The Board of County Commissioners adopted Lake County’s 2020 budget last week with a 38.192 mill levy, the same as 2019. The budget document is the result of a year of strategic planning work, including training sessions and meetings with department heads and elected officials.
The county plans to invest in several infrastructure projects in 2020, thanks to strong property and sales tax revenue increases.
Lake County’s total net assessed valuation for 2020 is $241,015,313, over $44,500,000 more than in 2019. Next year’s property tax revenue is projected to increase as a result.
Sales tax revenue for 2020 is budgeted at about $2,500,000, another increase from 2019.
Lake County has seen the benefits of Colorado’s remote-sales tax law in 2019, just like the City of Leadville. The new law requires remote vendors to collect and remit sales tax on transactions sourced to buyers in Colorado.
Overall, the 2020 budget estimates a general fund balance of $7,241,242 and a total fund balance of $15,304,667.
Facility upgrades will be a major expense item for the county next year.
For one, the BOCC is prepared to fork out up to $1,000,000 for land acquisition for a new justice center. If all goes as planned, the county will propose a sales tax increase to the voters in November 2020 to help finance the proposed facility’s construction.
Heating and security upgrades are also on the horizon for the courthouse, as well as a new storage building for the maintenance department, new vehicles for Lake County Sheriff’s Office, and Reclamite for the community field and Huck Finn Park.
The budget also earmarks money to conduct a facility master planning process and hire a facility manager in 2020. The manager will oversee the maintenance and upgrades outlined in the plan.
About $370,000 was rolled over from 2019 for the construction of Fire Station 2. No new money was allocated for the station as the amount of shortfall remains unknown. The BOCC terminated its contract with Peak 360 Services & Homecrafters, the project’s original contractor, last month.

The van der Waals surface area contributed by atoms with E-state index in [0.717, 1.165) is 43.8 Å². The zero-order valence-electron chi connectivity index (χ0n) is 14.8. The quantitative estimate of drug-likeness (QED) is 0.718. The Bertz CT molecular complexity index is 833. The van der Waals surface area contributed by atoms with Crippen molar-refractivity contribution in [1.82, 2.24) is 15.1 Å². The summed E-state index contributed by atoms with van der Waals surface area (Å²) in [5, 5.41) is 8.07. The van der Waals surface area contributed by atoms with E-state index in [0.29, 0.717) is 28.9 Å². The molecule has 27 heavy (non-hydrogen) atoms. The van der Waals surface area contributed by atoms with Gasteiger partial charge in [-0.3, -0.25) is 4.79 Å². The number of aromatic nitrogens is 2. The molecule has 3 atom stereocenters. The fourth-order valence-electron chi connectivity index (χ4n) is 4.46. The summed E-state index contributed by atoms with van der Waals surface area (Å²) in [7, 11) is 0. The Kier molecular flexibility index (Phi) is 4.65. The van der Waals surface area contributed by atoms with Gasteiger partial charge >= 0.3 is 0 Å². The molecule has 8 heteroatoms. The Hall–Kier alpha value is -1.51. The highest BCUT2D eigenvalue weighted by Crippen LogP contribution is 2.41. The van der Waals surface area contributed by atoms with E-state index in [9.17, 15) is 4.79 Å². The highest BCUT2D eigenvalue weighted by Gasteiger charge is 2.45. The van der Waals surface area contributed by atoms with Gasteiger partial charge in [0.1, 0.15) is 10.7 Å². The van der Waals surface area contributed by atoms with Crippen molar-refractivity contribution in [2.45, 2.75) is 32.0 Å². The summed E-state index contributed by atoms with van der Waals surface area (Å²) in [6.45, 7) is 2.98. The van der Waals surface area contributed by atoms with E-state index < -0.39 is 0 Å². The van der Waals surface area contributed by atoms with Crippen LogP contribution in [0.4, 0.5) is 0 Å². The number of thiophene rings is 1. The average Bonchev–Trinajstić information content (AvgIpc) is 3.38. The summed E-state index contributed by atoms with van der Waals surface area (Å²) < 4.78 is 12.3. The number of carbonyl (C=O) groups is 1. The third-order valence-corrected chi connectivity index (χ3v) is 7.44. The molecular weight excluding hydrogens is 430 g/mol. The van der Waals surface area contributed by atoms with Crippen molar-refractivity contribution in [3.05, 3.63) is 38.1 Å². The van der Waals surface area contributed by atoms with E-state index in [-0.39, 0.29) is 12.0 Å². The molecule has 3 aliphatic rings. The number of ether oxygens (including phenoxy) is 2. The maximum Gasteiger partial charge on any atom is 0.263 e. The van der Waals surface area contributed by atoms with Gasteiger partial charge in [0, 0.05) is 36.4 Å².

As usual, Lake County Road and Bridge will operate under separate revenue sources, primarily the Highway Users Tax Fund and Payments in lieu of Taxes. In 2020, the department plans to repair County Road 9, replace culverts in Twin Lakes and develop a pavement management plan to maintain, improve and replace the county’s asphalt roads. Lake County Landfill’s fees are set to increase by three percent.
The Lake County Airport will see a reduction in revenue in 2020 due to delays affecting the airport’s runway paving project. Lake County will receive 2,100 tons of asphalt, equivalent to about $130,000, from APC Southern Construction Company to offset the lost revenue, as the company was responsible for the delays.
The budget also earmarks funds for the transition to Tyler Technologies software by the building and land use department, the finance director and the treasurer’s office. The software will allow the departments, as well as the assessor (who already uses Tyler), to share real-time data on building permits, valuation, taxes and more.
The board also allocated money to redesign the county-government website and set up live streaming for public meetings.
All county employees will receive a three percent cost of living increase in 2020. The BOCC also set aside $100,000 to begin implementing recommendations from the county’s compensation study which will be completed in January.
The county will contribute $85,000 to the Leadville/Lake County Economic Development Corporation, $40,000 to Lake County Community Fund, $35,000 to Cloud City Conservation Center and $2,000 to the Advocates of Lake County.
The BOCC also allocated $332,601 to the mine closure fund, bringing the 2020 balance to $2,579,134.
“Kristol did an amazing job,” Commissioner Kayla Marcella said of the county’s finance director. “We are really proud of her and thankful for her.”